Congress Considers Breast Cancer Reform Bills

Photo: Congress hopes to battle Breast CancerABC News Photo Illustration

Sponsors of several House bills focused on breast cancer today urged support for the legislation, bolstering their appeals by repeating the frightening death statistics and recounting harrowing tales of pain and suffering from denied hospital care.

The House subcommittee on Health, Energy and Commerce met today to consider the pending bills in conjunction with Breast Cancer Awareness Month. They would support breast cancer education, encourage efforts to improve diagnosis and help breast cancer victims.

"Breast cancer is the most commonly diagnosed form of cancer diagnosed in women," subcommittee chairman Frank Pallone, D-N.J., acknowledged to the key sponsors of the breast cancer legislation.

Rep. Rosa DeLauro, D-Conn., told of a Kansas woman who was only allowed one night in the hospital after a modified radical mastectomy, an Arizona woman who was discharged from the hospital two hours after a double bilateral mastectomy, and another woman not covered for an overnight stay after a mastectomy, who later developed complications from the lack of medical care.

"A member of my staff in Michigan was victim of these unscrupulous policies," said Rep. John Dingell, D-Mich. "She succumbed to cancer. The way the insurance companies treated her was an outrage."

During this 25th annual Breast Cancer Awareness month, Congress is helping to focus on the efforts to stem the deadly disease as it considers the four bills.

DeLauro has introduced HR 1691, the Breast Cancer Patient Protection bill, which would require that after breast surgery, "adequate recovery time in the hospital should not be negotiable."

Her bill does not mandate a 48-hour hospital stay after a mastectomy, but it does insure that the doctor and patient will determine the length, not the insurance company.

DeLauro has 236 co-sponsors for the bill, and enjoys the support of many cancer support organizations, including Susan G. Komen for the Cure, the American Cancer Society, and others. Nearly 24 million people have signed a Lifetime Television petition calling for the bill to be passed.

With her arms outstretched, DeLauro pleaded for an affirmative vote: "Let's do this. Let's do this for the women of this nation."

Breast Cancer's Wide Scope

More than 192,370 people will be diagnosed with breast cancer this year, and approximately 40,170 will die of the disease, according to the American Cancer Society.

"We all know people near and dear to us that have battled breast cancer," Rep. Jerry Nadler said. "My wife is one of them."

The New York Democrat has introduced HR 995, the Mammogram and MRI Availability Act, calling it a "common sense" bill to insure yearly mammograms for women at high risk, and to guarantee "life saving screening exams."

A National Cancer Institute study from 2005 confirmed that mammograms contributed to a "pronounced drop in the number of breast cancer deaths, since they detect tumors at their earliest stages."

"Prevention measures likely to be included in the final health care reform package do not include coverage for MRIs for high risk women," Nadler said.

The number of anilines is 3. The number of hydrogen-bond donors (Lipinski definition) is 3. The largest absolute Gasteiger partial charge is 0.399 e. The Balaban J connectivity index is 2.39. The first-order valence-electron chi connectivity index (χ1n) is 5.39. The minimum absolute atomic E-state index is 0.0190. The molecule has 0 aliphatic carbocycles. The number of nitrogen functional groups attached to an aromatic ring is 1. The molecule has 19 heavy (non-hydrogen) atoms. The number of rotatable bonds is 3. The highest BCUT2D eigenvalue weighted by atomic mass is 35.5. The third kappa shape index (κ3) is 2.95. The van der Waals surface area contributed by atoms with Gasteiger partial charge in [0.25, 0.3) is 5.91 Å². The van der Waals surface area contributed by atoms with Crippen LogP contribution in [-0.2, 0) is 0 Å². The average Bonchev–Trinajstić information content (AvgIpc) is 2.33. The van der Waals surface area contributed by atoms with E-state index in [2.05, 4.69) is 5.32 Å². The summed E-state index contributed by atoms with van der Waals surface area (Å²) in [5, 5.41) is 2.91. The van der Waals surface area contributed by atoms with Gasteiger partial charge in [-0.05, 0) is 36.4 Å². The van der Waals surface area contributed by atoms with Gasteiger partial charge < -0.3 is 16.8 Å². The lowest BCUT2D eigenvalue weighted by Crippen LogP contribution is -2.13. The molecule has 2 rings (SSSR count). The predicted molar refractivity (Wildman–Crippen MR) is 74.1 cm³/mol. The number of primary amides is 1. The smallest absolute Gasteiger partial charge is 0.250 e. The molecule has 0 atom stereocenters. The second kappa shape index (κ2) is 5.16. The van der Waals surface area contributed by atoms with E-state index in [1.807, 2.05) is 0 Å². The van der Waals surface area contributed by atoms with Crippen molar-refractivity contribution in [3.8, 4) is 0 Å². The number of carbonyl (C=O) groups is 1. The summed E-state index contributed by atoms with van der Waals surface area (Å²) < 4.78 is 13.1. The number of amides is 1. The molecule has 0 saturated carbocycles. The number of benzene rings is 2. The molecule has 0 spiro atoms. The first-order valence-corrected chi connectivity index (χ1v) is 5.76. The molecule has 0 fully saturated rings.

Some House committee members talked of cancer affecting them personally, including Rep. John Barrow, D-Ga., who said, "My mother turns 89 today. She is a 35-year cancer survivor."

Breast cancer is the second leading cause of death of women in the United States and the leading cause of death for women 40-49.

Rep. Debbie Wasserman Schultz, D-Fla., who self-diagnosed a lump at age 41, only six weeks after being given a clean bill of health after a mammogram, has introduced HR 1740 Breast Cancer Education and Awareness, The EARLY Act.

The bill would promote a public health campaign to teach young women that breast cancer is not an old woman's disease. Every witness testified to an urgent need to educate young women. Each year 24,000 women under 45 are diagnosed with breast cancer in the United States.

Victims Share Their Personal Battles

Wasserman Schultz said early education is particularly important because "young women's cancers are generally more aggressive, are diagnosed at a later stage and result in higher mortality rates."

Many in the committee room noted Wasserman Schultz's personal battle with breast cancer and her efforts on behalf of the bill.

When Pallone said he hoped to "move on the legislation," Wasserman Schultz responded, "I've been a legislator for a long time, and any which way this bill becomes law is fine with me."

Rep. Kathy Castor, D-Fla., sponsored HR2279, Eliminating Disparities in Breast Cancer Treatment Act to assure all women "receive the best modern care for breast cancer."

She said the bill was necessary because minority groups -- especially African Americans, Latinas, Asian Americans and American Indians -- often do not receive vital breast cancer screening.

"Ten percent of African American women were less likely to get screening to see if cancer had spread to lymph nodes," she said.

"It will save lives, save money and it will save heartache," she said of the bill.

But some Republicans questioned whether the bills were necessary. Rep Phil Gingrey, R-Ga., said that deaths from breast cancer had dropped more than 2 percent since 1990 due to early detection, which denotes "our health care system is the best in the world."

He said the bills need to be looked at in context with the federal health care reform proposals.

All the women legislators at today's session wore something pink, a dress, a suit or a blouse, in solidarity with cancer victims. Rep. John Sarbanes, D-Md., noted the visual and apologized for not observing the color code.

"I'm embarrassed that I am not wearing pink, but I am turning pink with embarrassment," he said. "That will have to do."